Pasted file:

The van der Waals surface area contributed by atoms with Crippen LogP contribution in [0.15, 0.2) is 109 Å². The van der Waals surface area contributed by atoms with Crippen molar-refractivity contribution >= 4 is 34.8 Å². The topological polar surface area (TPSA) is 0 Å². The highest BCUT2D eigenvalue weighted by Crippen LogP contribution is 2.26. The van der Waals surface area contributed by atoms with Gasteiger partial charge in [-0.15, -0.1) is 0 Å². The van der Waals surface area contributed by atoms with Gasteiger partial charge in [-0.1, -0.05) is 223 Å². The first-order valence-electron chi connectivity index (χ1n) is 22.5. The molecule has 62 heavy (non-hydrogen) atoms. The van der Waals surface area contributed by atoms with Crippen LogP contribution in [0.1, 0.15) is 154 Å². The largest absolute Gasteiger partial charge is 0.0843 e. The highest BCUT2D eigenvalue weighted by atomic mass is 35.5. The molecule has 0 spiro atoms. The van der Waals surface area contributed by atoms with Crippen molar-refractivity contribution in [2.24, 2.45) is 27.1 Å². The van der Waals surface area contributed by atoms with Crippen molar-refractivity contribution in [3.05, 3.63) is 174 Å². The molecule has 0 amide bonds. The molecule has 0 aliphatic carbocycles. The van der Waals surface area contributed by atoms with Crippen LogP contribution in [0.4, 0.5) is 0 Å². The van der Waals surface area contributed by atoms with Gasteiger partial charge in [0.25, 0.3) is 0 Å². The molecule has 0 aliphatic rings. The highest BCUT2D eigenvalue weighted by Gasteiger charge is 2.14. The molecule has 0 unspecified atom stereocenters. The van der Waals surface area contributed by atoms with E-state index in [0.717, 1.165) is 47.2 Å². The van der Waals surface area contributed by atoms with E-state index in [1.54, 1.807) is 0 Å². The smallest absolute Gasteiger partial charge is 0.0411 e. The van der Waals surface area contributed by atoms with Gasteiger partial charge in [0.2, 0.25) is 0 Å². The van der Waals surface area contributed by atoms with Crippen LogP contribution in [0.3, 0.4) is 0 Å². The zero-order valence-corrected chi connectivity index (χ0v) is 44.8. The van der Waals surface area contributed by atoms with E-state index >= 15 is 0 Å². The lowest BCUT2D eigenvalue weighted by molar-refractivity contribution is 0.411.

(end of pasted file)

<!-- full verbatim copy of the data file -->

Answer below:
The van der Waals surface area contributed by atoms with Crippen LogP contribution in [0.15, 0.2) is 109 Å². The van der Waals surface area contributed by atoms with Crippen molar-refractivity contribution >= 4 is 34.8 Å². The topological polar surface area (TPSA) is 0 Å². The highest BCUT2D eigenvalue weighted by Crippen LogP contribution is 2.26. The van der Waals surface area contributed by atoms with Gasteiger partial charge in [-0.15, -0.1) is 0 Å². The van der Waals surface area contributed by atoms with Gasteiger partial charge in [-0.1, -0.05) is 223 Å². The first-order valence-electron chi connectivity index (χ1n) is 22.5. The molecule has 62 heavy (non-hydrogen) atoms. The van der Waals surface area contributed by atoms with Crippen LogP contribution in [0.1, 0.15) is 154 Å². The largest absolute Gasteiger partial charge is 0.0843 e. The highest BCUT2D eigenvalue weighted by atomic mass is 35.5. The molecule has 0 spiro atoms. The van der Waals surface area contributed by atoms with Crippen molar-refractivity contribution in [2.24, 2.45) is 27.1 Å². The van der Waals surface area contributed by atoms with Crippen molar-refractivity contribution in [3.05, 3.63) is 174 Å². The molecule has 0 amide bonds. The molecule has 0 aliphatic carbocycles. The van der Waals surface area contributed by atoms with Crippen LogP contribution in [0.4, 0.5) is 0 Å². The van der Waals surface area contributed by atoms with Gasteiger partial charge in [0.25, 0.3) is 0 Å². The molecule has 0 aliphatic rings. The highest BCUT2D eigenvalue weighted by Gasteiger charge is 2.14. The molecule has 0 unspecified atom stereocenters. The van der Waals surface area contributed by atoms with E-state index in [0.717, 1.165) is 47.2 Å². The van der Waals surface area contributed by atoms with E-state index in [1.54, 1.807) is 0 Å². The smallest absolute Gasteiger partial charge is 0.0411 e. The van der Waals surface area contributed by atoms with Gasteiger partial charge in [0.2, 0.25) is 0 Å². The van der Waals surface area contributed by atoms with Crippen LogP contribution in [0.3, 0.4) is 0 Å². The zero-order valence-corrected chi connectivity index (χ0v) is 44.8. The van der Waals surface area contributed by atoms with E-state index >= 15 is 0 Å². The lowest BCUT2D eigenvalue weighted by molar-refractivity contribution is 0.411.